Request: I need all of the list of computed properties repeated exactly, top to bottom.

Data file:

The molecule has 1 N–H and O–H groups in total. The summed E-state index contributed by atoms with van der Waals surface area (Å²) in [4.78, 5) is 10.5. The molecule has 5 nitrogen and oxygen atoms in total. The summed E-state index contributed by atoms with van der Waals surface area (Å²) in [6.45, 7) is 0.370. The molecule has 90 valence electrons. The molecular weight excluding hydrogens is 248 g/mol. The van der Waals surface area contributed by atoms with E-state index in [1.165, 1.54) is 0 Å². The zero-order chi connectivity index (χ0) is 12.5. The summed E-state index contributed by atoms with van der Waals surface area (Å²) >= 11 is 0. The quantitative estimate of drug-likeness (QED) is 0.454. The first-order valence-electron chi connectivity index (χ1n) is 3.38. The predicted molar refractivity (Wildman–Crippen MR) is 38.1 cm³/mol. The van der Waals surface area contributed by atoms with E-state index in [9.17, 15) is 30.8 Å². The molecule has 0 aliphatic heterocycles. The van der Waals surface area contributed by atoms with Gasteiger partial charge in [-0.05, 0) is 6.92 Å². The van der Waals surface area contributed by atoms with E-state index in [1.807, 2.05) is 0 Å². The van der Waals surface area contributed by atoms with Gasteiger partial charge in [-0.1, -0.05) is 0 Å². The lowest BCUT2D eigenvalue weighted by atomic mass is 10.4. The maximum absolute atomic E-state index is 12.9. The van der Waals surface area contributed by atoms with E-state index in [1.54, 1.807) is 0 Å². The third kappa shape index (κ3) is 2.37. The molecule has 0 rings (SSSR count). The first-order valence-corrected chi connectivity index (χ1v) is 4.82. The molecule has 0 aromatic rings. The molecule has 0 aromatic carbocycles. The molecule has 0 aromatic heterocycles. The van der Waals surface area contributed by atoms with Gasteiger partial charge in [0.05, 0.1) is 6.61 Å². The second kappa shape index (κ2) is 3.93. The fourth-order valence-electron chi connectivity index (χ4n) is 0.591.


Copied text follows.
The molecule has 1 N–H and O–H groups in total. The summed E-state index contributed by atoms with van der Waals surface area (Å²) in [4.78, 5) is 10.5. The molecule has 5 nitrogen and oxygen atoms in total. The summed E-state index contributed by atoms with van der Waals surface area (Å²) in [6.45, 7) is 0.370. The molecule has 90 valence electrons. The molecular weight excluding hydrogens is 248 g/mol. The van der Waals surface area contributed by atoms with E-state index in [1.165, 1.54) is 0 Å². The zero-order chi connectivity index (χ0) is 12.5. The summed E-state index contributed by atoms with van der Waals surface area (Å²) >= 11 is 0. The quantitative estimate of drug-likeness (QED) is 0.454. The first-order valence-electron chi connectivity index (χ1n) is 3.38. The predicted molar refractivity (Wildman–Crippen MR) is 38.1 cm³/mol. The van der Waals surface area contributed by atoms with E-state index in [9.17, 15) is 30.8 Å². The molecule has 0 aliphatic heterocycles. The van der Waals surface area contributed by atoms with Gasteiger partial charge in [-0.05, 0) is 6.92 Å². The van der Waals surface area contributed by atoms with E-state index in [1.807, 2.05) is 0 Å². The van der Waals surface area contributed by atoms with Gasteiger partial charge in [-0.1, -0.05) is 0 Å². The lowest BCUT2D eigenvalue weighted by atomic mass is 10.4. The maximum absolute atomic E-state index is 12.9. The van der Waals surface area contributed by atoms with E-state index in [1.54, 1.807) is 0 Å². The third kappa shape index (κ3) is 2.37. The molecule has 0 rings (SSSR count). The first-order valence-corrected chi connectivity index (χ1v) is 4.82. The molecule has 0 aromatic rings. The molecule has 0 aromatic carbocycles. The molecule has 0 aromatic heterocycles. The van der Waals surface area contributed by atoms with Gasteiger partial charge in [0.05, 0.1) is 6.61 Å². The second kappa shape index (κ2) is 3.93. The fourth-order valence-electron chi connectivity index (χ4n) is 0.591.